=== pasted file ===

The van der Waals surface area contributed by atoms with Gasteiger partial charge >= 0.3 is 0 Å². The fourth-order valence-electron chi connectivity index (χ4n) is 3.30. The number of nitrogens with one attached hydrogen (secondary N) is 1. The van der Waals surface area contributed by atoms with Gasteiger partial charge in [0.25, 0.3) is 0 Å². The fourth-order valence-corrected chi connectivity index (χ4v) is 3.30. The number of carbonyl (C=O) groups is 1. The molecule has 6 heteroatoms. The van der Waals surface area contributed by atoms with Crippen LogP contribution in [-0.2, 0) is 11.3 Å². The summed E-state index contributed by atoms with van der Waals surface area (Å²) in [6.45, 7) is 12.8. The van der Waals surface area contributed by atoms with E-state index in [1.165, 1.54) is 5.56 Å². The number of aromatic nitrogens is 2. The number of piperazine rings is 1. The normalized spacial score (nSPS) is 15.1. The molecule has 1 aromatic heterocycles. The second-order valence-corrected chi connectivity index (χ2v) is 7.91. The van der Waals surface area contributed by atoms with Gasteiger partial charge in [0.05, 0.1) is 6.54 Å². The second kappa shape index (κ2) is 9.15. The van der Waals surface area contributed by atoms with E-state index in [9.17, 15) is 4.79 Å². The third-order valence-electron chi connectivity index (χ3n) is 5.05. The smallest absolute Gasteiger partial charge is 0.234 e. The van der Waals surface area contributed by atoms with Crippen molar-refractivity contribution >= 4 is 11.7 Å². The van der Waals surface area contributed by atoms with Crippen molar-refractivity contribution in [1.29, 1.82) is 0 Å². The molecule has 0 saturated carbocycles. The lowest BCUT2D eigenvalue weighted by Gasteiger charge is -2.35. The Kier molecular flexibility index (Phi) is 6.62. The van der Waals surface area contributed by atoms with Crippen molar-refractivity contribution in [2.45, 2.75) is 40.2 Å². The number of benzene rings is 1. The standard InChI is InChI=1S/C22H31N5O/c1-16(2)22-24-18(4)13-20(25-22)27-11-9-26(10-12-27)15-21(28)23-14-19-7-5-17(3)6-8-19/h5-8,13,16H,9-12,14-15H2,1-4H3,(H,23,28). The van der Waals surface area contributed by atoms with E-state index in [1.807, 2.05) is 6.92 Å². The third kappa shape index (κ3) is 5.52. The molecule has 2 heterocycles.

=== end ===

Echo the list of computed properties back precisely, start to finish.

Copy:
The van der Waals surface area contributed by atoms with Gasteiger partial charge >= 0.3 is 0 Å². The fourth-order valence-electron chi connectivity index (χ4n) is 3.30. The number of nitrogens with one attached hydrogen (secondary N) is 1. The van der Waals surface area contributed by atoms with Gasteiger partial charge in [0.25, 0.3) is 0 Å². The fourth-order valence-corrected chi connectivity index (χ4v) is 3.30. The number of carbonyl (C=O) groups is 1. The molecule has 6 heteroatoms. The van der Waals surface area contributed by atoms with Crippen LogP contribution in [-0.2, 0) is 11.3 Å². The summed E-state index contributed by atoms with van der Waals surface area (Å²) in [6.45, 7) is 12.8. The van der Waals surface area contributed by atoms with E-state index in [1.165, 1.54) is 5.56 Å². The number of aromatic nitrogens is 2. The number of piperazine rings is 1. The normalized spacial score (nSPS) is 15.1. The molecule has 1 aromatic heterocycles. The second-order valence-corrected chi connectivity index (χ2v) is 7.91. The van der Waals surface area contributed by atoms with Gasteiger partial charge in [0.05, 0.1) is 6.54 Å². The second kappa shape index (κ2) is 9.15. The van der Waals surface area contributed by atoms with E-state index in [9.17, 15) is 4.79 Å². The third-order valence-electron chi connectivity index (χ3n) is 5.05. The smallest absolute Gasteiger partial charge is 0.234 e. The van der Waals surface area contributed by atoms with Crippen molar-refractivity contribution >= 4 is 11.7 Å². The van der Waals surface area contributed by atoms with Crippen molar-refractivity contribution in [1.29, 1.82) is 0 Å². The molecule has 0 saturated carbocycles. The lowest BCUT2D eigenvalue weighted by Gasteiger charge is -2.35. The Kier molecular flexibility index (Phi) is 6.62. The van der Waals surface area contributed by atoms with Crippen molar-refractivity contribution in [2.45, 2.75) is 40.2 Å². The number of benzene rings is 1. The standard InChI is InChI=1S/C22H31N5O/c1-16(2)22-24-18(4)13-20(25-22)27-11-9-26(10-12-27)15-21(28)23-14-19-7-5-17(3)6-8-19/h5-8,13,16H,9-12,14-15H2,1-4H3,(H,23,28). The van der Waals surface area contributed by atoms with E-state index in [1.807, 2.05) is 6.92 Å². The third kappa shape index (κ3) is 5.52. The molecule has 2 heterocycles.